Camila Batmanghelidjh is expected to be replaced as chief executive of Kids Company by the end of October, and will become the charity’s president, chair Alan Yentob has announced.
Yentob released a statement today, following today’s publication by the Cabinet Office of letters which reveal that Richard Heaton, permanent secretary to the Cabinet Office and first parliamentary counsel, wrote to ministers to warn them against giving more money to Kids Company.
Heaten wrote to Oliver Letwin, Chancellor of the Duchy of Lancaster and head of the department, and Matthew Hancock, Minister for the Cabinet Office, saying his concerns were so severe that if ministers awarded the grant he would report their actions to the National Audit Office.
Letwin and Hancock wrote back to say that they would be awarding the money anyway.
Yentob, who is also the creative director of the BBC, revealed in the statement that Batmanghelidjh will be “redefining her role within the organisation”.
He said: “She will be focusing on clinical innovation, which she has pioneered alongside her team and academic collaborators. This work will be disseminated internationally. She will also continue to play a central role in the future development of Kids Company whilst maintaining her clinical work, advocacy and fundraising.”
He said that these responsibilities will be “enshrined in the new role of president of Kids Company, in what will be her 20th year of leading the organisation”.
Yentob revealed that a formal search for a new full time chief executive is now under way, and that the charity aims to have a new chief executive in post by 31 October.
The statement also revealed the appointment of four philanthropists who have “made a considerable financial and practical contribution to the organisation” to the charity’s trustee board. These are Stuart Roden, John Freida, William de Winton and Nick Lawson.
Yentob said of these appointments: “Alongside the current trustees they bring extensive business experience to the board as well as new opportunities for fundraising.”
He also revealed that Kids Company is restructuring in order to “maintain its commitment to the most vulnerable children, young people and families”.
He said that to “facilitate this transaction”, the trustees have appointed “restructuring specialist” Colin Whipp as interim chief operating office and interim finance director.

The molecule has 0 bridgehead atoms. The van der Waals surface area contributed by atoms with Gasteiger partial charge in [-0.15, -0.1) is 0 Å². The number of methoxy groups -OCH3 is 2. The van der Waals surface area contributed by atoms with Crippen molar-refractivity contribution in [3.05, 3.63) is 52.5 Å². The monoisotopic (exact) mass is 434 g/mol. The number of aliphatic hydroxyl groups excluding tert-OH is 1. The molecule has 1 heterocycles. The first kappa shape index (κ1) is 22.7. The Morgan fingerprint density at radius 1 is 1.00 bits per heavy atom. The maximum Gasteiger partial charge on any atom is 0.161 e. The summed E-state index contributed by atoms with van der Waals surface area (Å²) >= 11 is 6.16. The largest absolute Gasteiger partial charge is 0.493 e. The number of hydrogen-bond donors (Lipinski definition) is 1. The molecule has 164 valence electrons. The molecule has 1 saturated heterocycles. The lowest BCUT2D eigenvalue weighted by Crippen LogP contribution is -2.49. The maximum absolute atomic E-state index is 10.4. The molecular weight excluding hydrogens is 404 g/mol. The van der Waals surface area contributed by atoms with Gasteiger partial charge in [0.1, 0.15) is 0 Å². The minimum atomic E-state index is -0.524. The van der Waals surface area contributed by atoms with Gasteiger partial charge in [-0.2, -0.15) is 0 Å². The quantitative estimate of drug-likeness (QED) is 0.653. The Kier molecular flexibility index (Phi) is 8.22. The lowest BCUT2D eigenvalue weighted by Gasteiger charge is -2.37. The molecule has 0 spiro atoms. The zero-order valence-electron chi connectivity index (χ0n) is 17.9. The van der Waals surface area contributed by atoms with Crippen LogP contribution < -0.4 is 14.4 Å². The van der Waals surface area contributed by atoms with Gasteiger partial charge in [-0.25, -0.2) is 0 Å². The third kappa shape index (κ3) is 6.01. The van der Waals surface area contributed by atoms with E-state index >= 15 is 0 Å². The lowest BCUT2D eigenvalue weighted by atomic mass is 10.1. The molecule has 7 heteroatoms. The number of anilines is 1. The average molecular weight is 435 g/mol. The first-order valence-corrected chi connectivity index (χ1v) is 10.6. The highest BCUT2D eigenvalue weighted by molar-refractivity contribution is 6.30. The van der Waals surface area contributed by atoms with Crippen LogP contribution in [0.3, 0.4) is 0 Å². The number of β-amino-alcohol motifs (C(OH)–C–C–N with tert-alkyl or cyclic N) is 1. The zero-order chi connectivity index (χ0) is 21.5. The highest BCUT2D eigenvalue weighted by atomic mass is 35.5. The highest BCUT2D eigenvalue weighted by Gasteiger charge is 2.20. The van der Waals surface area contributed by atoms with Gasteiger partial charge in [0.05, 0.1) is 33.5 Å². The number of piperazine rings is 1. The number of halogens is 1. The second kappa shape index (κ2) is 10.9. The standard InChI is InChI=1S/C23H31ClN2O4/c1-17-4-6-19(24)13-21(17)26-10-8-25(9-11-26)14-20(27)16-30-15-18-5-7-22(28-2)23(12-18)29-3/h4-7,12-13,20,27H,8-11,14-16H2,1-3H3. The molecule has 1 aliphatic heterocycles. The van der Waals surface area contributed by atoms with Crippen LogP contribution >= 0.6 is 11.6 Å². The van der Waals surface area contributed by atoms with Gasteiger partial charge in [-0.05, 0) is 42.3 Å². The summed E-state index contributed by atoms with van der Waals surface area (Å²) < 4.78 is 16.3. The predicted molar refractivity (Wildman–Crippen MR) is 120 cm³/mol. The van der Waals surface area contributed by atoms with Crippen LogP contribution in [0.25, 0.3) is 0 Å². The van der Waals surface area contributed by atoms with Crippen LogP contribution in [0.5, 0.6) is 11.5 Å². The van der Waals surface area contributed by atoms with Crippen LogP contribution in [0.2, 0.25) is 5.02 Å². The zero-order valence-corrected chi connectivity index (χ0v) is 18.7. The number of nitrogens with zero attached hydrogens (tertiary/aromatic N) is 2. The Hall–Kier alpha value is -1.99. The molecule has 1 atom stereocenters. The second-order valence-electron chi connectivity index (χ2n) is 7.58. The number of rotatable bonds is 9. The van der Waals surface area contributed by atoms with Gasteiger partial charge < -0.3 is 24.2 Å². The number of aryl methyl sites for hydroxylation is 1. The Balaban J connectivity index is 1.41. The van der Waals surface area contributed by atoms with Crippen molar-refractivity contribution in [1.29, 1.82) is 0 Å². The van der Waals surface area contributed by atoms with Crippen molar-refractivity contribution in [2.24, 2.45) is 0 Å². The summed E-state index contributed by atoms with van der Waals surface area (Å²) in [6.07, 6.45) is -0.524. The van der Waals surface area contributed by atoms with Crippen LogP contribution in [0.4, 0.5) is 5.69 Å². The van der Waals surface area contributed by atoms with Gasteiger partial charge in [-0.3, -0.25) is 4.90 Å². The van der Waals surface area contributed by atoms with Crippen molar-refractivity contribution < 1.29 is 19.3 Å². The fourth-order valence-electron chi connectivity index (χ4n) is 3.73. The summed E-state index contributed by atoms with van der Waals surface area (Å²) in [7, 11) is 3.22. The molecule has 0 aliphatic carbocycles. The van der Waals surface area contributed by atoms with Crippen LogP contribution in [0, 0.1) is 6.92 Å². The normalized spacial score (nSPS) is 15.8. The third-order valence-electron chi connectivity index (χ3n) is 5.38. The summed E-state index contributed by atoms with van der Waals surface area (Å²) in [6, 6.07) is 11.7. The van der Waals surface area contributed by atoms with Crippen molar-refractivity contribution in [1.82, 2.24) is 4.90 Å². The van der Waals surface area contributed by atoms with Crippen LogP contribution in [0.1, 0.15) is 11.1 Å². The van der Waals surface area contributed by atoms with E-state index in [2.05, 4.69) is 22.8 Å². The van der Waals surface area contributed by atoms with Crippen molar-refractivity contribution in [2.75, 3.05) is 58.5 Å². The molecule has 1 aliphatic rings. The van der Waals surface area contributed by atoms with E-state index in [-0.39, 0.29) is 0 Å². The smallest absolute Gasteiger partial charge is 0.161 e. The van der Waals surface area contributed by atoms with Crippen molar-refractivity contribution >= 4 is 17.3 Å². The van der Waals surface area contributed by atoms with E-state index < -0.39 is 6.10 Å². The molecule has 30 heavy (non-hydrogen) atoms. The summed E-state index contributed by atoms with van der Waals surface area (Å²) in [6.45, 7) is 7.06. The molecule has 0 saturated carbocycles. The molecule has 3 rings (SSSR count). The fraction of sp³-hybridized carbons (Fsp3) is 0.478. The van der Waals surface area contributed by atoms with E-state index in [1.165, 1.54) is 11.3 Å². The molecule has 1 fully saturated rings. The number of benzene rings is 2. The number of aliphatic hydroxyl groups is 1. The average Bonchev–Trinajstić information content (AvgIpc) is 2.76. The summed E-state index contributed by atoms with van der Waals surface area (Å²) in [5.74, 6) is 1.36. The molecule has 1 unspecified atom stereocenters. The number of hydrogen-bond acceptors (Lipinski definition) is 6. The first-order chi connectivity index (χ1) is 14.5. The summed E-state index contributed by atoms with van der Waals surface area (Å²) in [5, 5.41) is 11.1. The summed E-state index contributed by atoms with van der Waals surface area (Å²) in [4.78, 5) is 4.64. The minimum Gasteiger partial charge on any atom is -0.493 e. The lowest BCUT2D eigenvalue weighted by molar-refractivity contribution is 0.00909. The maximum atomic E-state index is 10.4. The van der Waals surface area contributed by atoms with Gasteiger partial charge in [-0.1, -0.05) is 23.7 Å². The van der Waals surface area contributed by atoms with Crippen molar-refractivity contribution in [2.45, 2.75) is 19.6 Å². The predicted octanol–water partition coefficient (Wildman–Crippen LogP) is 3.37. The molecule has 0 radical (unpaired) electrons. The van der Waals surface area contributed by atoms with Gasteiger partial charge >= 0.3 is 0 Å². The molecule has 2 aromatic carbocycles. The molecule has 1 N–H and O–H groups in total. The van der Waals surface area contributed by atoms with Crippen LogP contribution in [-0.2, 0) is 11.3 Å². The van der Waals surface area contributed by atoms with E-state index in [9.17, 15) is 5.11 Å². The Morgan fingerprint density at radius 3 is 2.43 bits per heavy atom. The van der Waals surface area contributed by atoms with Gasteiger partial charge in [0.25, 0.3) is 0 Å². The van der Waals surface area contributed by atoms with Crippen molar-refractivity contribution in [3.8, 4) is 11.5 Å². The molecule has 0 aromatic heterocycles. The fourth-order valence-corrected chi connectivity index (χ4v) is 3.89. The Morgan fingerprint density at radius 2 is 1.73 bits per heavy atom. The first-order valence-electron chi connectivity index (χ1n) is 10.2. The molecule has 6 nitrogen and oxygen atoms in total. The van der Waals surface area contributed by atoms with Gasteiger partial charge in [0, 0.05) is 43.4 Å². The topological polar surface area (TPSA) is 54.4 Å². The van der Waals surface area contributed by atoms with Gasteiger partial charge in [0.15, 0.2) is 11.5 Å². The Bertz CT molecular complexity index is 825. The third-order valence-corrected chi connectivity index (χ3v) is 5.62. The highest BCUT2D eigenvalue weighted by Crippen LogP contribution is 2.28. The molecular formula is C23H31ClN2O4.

He said that Whipp “will be working with the senior management team to help build upon Camila’s vision as the charity enters a new phase”.
The statement also included pledges of support for Batmanghelidjh from a number of high profile individuals including Harriet Harman, MP for Camberwell and Peckham; Danny Kruger, chief executive of Only Connect; and Dr Amanda Thomas, child protection officer at the Royal College of Paediatrics and Child Health.
Earlier this month Batmanghelidjh said she was stepping down as chief executive after a joint investigation by BBC Newsnight and Buzzfeed said that the Cabinet Office was withholding a £3m grant unless she stood aside.
She has said that moving into a clinical role and appointing a new chief executive has always been her intention. However she has not left the role at the current time.
The Charity Commission has said that it is in touch with the charity following media reports about its funding position.
It has also been revealed that in 2003 the government waived a £590,000 tax bill.
The Mail on Sunday also reported this weekend that it had received a leaked email which shows how Kids Company’s chair, Alan Yentob, who is also creative director of the BBC, contacted two treasury ministers about an unpaid £700,000 tax bill in 2003 – of which the majority was waived.
The email, which the paper claims was sent using a BBC email address, was sent to Batmanghelidjh as well as nine other Kids Company employees. In it, Yentob said that he had contacted Dawn Primarolo, the then paymaster general in the Treasury, and Paul Boateng, the chief secretary to the Treasury, about the tax bill.
He said that he intends to follow the “correct procedure” and write a letter to Primarolo explaining the situation and context, which she would then refer to the Inland Revenue (now HM Revenue and Customs).
Yentob said: “I intend to do that tomorrow morning with a little bit of help from my friends…”
The paper also suggested that Yentob is to “be axed” from his role as the charity’s chair, with the expectation that he will be replaced by donor Stuart Roden. The charity has yet to confirm or deny this suggestion.
Yentob has been reported as saying: “I have asked Stuart Roden, who I brought into the charity, to become our chairman in due course. We are working closely together. I will remain on the board and intend to support the charity for a long time.”
This story was updated on 20/07/2015 to include details of the leaked email seen by the Mail on Sunday.